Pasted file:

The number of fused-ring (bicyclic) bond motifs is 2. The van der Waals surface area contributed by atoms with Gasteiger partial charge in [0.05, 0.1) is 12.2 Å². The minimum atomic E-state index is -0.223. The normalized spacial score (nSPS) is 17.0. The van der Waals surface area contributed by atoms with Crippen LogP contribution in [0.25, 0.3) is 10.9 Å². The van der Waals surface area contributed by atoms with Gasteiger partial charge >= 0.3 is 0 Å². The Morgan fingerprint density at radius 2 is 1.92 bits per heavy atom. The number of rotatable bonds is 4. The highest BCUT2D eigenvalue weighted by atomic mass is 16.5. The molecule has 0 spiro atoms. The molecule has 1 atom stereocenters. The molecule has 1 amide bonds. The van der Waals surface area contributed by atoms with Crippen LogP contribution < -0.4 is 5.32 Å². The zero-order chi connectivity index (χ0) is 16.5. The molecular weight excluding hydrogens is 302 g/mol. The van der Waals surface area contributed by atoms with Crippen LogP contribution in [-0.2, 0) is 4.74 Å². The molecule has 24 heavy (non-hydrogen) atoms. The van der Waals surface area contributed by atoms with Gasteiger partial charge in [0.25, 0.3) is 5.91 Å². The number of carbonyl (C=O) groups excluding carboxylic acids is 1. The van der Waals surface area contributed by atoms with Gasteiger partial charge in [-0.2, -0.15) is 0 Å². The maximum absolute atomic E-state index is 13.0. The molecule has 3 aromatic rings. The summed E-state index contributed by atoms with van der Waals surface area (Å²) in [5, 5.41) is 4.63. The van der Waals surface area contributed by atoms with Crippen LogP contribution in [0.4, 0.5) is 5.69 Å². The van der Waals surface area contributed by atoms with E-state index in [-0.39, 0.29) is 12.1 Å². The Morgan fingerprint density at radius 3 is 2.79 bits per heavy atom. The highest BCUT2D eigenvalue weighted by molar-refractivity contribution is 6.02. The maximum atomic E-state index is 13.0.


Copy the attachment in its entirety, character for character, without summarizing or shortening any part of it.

The number of fused-ring (bicyclic) bond motifs is 2. The van der Waals surface area contributed by atoms with Gasteiger partial charge in [0.05, 0.1) is 12.2 Å². The minimum atomic E-state index is -0.223. The normalized spacial score (nSPS) is 17.0. The van der Waals surface area contributed by atoms with Crippen LogP contribution in [0.25, 0.3) is 10.9 Å². The van der Waals surface area contributed by atoms with Gasteiger partial charge >= 0.3 is 0 Å². The Morgan fingerprint density at radius 2 is 1.92 bits per heavy atom. The number of rotatable bonds is 4. The highest BCUT2D eigenvalue weighted by atomic mass is 16.5. The molecule has 0 spiro atoms. The molecule has 1 atom stereocenters. The molecule has 1 amide bonds. The van der Waals surface area contributed by atoms with Crippen LogP contribution < -0.4 is 5.32 Å². The zero-order chi connectivity index (χ0) is 16.5. The molecular weight excluding hydrogens is 302 g/mol. The van der Waals surface area contributed by atoms with Crippen LogP contribution in [-0.2, 0) is 4.74 Å². The molecule has 24 heavy (non-hydrogen) atoms. The van der Waals surface area contributed by atoms with Gasteiger partial charge in [0.25, 0.3) is 5.91 Å². The number of carbonyl (C=O) groups excluding carboxylic acids is 1. The van der Waals surface area contributed by atoms with Gasteiger partial charge in [-0.2, -0.15) is 0 Å². The maximum absolute atomic E-state index is 13.0. The molecule has 3 aromatic rings. The summed E-state index contributed by atoms with van der Waals surface area (Å²) in [5, 5.41) is 4.63. The van der Waals surface area contributed by atoms with Crippen LogP contribution in [0.4, 0.5) is 5.69 Å². The van der Waals surface area contributed by atoms with E-state index in [-0.39, 0.29) is 12.1 Å². The Morgan fingerprint density at radius 3 is 2.79 bits per heavy atom. The highest BCUT2D eigenvalue weighted by molar-refractivity contribution is 6.02. The maximum atomic E-state index is 13.0.